While still representing small pieces of the total online advertising pie, social media and online video are two of the fastest-growing areas for marketers and their agencies. "We have done a lot of social media work for clients," said Adam Kleinberg, CEO of Traction, a San Francisco online ad agency.
For Adobe Systems, Traction created an online game in a Facebook application called Real or Fake? in which users had to guess whether images were modified from their original form using Adobe software.
"The marketing funnel has evolved with the advent of conversational marketing," Kleinberg said. "Someone will try out a new marketing tactic from an RSS feed to social media to an iPhone app, but it has to have value in order for users to invite you [to engage with them]. We wanted to create an effective social engagement with Adobe users."
The campaign proved successful for Adobe. More than 18,000 users joined the Facebook group, and one-quarter of those users played the game. Of those who played, 20% clicked on a button to experience a tutorial on Adobe software and 6% clicked on a button to find out about a special offer.
Digitas, an interactive agency based in Boston, has ramped up its social media marketing for such clients as IBM Corp., Samsung and Shell.
"We saw a big leap on behalf of some of our clients to use digital as a social medium but also as a connector to community," said Seth Solomons, CMO of Digitas.
The agency created an online community for Shell called Dialogues aimed at government officials, customers, lobbyists and the media. It fosters conversation around energy policy and solutions using webcasts, podcasts, blogs, videos, forums and live chat.
"For Shell, it was a huge risk-openness barometer to allow their brand to be open to this type of conversation. Energy is such a hotbed of debate for lobbyists and journalists," Solomons said.
So far, the site has been successful in encouraging conversation and debate: More than 150 external sites now link to it.
"One thing that has emerged as incredibly important is the next-generation use of video as a way to build connections and create communities," said Laura Lang, CEO of Digitas. "In some ways, the development of community in b-to-b went faster than in b-to-c."
For example, the agency used short videos of IT professionals on a Web site for Samsung solid state drives in an effort to build community. It also used community building for IBM in an online effort called "Smart Market," which enables small and midsize businesses to compare information and manage different technologies to run their businesses.
BusinessOnLine, an online agency based in San Diego, established a social media practice last year to meet client demand and developed social media campaigns for clients including the American Red Cross, Caterpillar and Sony.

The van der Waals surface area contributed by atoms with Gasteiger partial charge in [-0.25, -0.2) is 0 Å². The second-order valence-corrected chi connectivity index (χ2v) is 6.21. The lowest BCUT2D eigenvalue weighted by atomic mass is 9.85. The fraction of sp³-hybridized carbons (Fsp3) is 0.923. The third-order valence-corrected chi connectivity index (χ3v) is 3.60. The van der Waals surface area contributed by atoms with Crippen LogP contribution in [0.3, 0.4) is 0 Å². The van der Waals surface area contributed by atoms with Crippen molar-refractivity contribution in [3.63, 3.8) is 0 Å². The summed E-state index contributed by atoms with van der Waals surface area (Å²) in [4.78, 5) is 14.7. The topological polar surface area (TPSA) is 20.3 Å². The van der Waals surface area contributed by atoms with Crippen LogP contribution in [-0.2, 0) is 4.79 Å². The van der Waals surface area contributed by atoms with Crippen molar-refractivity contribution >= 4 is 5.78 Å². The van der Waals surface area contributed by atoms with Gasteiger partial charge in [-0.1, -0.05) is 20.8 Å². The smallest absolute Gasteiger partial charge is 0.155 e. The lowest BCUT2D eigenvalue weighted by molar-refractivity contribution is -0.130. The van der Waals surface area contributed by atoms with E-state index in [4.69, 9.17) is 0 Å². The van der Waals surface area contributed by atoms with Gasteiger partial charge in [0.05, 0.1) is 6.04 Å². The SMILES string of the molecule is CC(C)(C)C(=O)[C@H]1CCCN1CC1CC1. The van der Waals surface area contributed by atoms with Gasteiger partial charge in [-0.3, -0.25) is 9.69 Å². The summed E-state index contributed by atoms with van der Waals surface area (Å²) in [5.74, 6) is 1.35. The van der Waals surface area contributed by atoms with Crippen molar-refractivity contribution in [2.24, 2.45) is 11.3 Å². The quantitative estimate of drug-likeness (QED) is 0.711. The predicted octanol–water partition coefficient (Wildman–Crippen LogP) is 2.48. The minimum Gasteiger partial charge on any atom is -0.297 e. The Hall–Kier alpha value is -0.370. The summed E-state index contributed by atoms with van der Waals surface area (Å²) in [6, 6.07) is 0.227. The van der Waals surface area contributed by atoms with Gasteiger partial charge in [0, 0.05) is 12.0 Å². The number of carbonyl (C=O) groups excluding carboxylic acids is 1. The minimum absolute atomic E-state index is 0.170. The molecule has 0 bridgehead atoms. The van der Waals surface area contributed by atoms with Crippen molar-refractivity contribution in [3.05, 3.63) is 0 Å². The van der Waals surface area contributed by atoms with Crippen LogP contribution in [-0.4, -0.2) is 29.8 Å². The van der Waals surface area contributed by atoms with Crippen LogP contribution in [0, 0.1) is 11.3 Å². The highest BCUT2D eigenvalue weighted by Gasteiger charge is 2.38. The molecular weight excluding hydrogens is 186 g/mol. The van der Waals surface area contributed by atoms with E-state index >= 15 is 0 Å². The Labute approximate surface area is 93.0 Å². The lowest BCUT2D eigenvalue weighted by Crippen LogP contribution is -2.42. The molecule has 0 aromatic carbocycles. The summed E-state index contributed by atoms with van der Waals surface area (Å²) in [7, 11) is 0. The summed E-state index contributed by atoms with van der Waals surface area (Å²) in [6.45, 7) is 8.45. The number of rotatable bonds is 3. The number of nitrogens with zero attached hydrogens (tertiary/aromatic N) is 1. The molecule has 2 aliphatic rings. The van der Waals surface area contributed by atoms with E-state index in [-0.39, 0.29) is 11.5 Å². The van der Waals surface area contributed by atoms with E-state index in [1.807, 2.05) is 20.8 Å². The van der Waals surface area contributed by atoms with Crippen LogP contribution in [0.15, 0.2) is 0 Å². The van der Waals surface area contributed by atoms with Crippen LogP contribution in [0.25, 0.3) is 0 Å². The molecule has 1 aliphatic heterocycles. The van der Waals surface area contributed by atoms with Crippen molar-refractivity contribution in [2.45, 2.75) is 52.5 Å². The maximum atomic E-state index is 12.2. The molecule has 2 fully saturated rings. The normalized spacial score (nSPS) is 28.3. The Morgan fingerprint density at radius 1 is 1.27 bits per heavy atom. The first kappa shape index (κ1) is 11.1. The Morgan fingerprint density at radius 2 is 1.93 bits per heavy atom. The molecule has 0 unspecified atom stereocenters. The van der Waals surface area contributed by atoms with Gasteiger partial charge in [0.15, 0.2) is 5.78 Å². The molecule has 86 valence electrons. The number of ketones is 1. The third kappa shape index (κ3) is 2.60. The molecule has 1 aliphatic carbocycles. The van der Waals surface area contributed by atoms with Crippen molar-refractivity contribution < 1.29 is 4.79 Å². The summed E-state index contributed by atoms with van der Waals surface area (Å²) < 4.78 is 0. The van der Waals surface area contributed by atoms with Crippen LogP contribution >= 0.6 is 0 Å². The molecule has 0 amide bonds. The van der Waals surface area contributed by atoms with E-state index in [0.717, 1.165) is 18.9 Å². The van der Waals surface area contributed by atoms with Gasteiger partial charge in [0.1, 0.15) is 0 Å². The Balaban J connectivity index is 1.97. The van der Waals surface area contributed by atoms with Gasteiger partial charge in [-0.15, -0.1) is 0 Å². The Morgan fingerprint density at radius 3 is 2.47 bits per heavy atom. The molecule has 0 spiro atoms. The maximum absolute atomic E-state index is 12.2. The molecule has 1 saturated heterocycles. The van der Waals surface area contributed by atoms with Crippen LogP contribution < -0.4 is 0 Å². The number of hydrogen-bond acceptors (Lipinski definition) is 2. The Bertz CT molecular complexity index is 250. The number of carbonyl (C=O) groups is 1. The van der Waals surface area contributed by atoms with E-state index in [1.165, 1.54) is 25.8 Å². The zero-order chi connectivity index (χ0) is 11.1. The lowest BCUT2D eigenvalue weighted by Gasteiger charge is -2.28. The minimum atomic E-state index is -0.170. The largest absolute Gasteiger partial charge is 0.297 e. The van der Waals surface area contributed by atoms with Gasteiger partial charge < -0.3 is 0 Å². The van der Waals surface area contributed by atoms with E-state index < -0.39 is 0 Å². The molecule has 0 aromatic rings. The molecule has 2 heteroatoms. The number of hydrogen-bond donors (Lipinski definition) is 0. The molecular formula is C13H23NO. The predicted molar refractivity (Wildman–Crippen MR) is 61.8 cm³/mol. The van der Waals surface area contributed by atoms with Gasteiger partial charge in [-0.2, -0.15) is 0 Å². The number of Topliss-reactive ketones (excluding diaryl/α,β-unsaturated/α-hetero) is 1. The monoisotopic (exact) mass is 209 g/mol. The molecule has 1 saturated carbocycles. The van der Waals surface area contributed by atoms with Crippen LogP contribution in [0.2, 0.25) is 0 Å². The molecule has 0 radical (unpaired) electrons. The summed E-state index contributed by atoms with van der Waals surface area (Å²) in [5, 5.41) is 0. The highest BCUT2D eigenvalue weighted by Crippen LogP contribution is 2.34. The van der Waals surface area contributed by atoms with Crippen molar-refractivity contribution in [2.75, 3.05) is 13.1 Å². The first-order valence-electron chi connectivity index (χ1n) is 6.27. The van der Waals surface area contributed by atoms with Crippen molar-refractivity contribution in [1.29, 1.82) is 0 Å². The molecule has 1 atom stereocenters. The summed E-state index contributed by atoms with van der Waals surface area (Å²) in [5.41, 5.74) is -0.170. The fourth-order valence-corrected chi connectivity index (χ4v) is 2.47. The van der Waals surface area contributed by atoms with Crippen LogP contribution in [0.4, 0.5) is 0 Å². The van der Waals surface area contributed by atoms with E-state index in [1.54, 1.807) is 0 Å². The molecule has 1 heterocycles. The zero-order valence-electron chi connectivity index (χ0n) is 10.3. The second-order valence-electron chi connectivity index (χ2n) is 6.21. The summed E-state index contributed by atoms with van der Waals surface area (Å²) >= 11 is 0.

"Right now, from a digital marketing perspective, if you can provide an answer to the interactive marketing challenge, there is an opportunity to gain market share," said Thad Kahlow, CEO of BusinessOnLine. "First, people are asking to drive more targeted traffic into the funnel using integrated search marketing campaigns. Second is social media—a lot of marketers understand the value and power behind social media."
BusinessOnLine also expanded its work in Web site design, user experience and analytics, as marketers became more focused on results.
Full-service agencies are also expanding their interactive marketing capabilities, particularly in social media and online video.
"We've all moved into a YouTube kind of world," said Rick Segal, CEO of HSR Business to Business, Cincinnati. "It's an expanded area of work in which we continue to see growth."
HSR is now using social media, online video and viral campaigns for some of its most traditional b-to-b clients, such as John Deere & Co. HSR developed an integrated campaign for Deere called "The Ultimate Skid Steer Smackdown," which used a combination of live events, a microsite, viral videos and social media to engage the construction audience and promote a new front-loader.
Within the first five months of the campaign, the Web site attracted more than 90,000 unique visitors, more than 2,000 e-postcards were sent and videos attracted more than 50,000 hits on YouTube.
Ogilvy North America has also expanded its use of social media, viral marketing, e-mail and online communities for clients.
For IBM, Ogilvy developed a mini-documentary series called "The Business of Innovation," featuring IBM clients discussing how they are using technology to solve business problems.
The short films are being leveraged across more than a dozen different media platforms, including IBM's own Web site as well as a branded-content deal with CNBC and clips on YouTube.
"A big part of how the world is changing now is that when we start out with an idea for a campaign, we have to think through the production of the idea—not just for a 30- or 60-second TV spot or a two-minute video, but we have to think through all of the different places in which you might want to use the content," said Carla Hendra, CEO of Ogilvy North America, New York.